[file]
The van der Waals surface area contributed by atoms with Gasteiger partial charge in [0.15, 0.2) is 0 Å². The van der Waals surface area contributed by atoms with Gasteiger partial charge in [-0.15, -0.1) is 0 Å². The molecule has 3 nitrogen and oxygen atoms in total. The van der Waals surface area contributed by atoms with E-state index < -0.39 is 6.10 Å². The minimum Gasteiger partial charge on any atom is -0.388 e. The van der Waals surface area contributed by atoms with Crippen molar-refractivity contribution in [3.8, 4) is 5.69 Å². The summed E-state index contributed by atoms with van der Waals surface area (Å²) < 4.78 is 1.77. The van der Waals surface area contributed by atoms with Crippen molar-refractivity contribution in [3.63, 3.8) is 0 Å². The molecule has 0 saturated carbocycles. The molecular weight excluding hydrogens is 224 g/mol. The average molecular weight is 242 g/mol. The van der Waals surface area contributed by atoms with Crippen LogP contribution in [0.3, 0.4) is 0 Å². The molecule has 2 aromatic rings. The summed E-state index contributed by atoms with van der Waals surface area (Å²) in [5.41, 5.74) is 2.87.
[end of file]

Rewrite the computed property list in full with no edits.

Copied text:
The van der Waals surface area contributed by atoms with Gasteiger partial charge in [0.15, 0.2) is 0 Å². The van der Waals surface area contributed by atoms with Gasteiger partial charge in [-0.15, -0.1) is 0 Å². The molecule has 3 nitrogen and oxygen atoms in total. The van der Waals surface area contributed by atoms with E-state index < -0.39 is 6.10 Å². The minimum Gasteiger partial charge on any atom is -0.388 e. The van der Waals surface area contributed by atoms with Crippen molar-refractivity contribution in [3.8, 4) is 5.69 Å². The summed E-state index contributed by atoms with van der Waals surface area (Å²) < 4.78 is 1.77. The van der Waals surface area contributed by atoms with Crippen molar-refractivity contribution in [3.63, 3.8) is 0 Å². The molecule has 0 saturated carbocycles. The molecular weight excluding hydrogens is 224 g/mol. The average molecular weight is 242 g/mol. The van der Waals surface area contributed by atoms with Crippen LogP contribution in [0.3, 0.4) is 0 Å². The molecule has 2 aromatic rings. The summed E-state index contributed by atoms with van der Waals surface area (Å²) in [5.41, 5.74) is 2.87.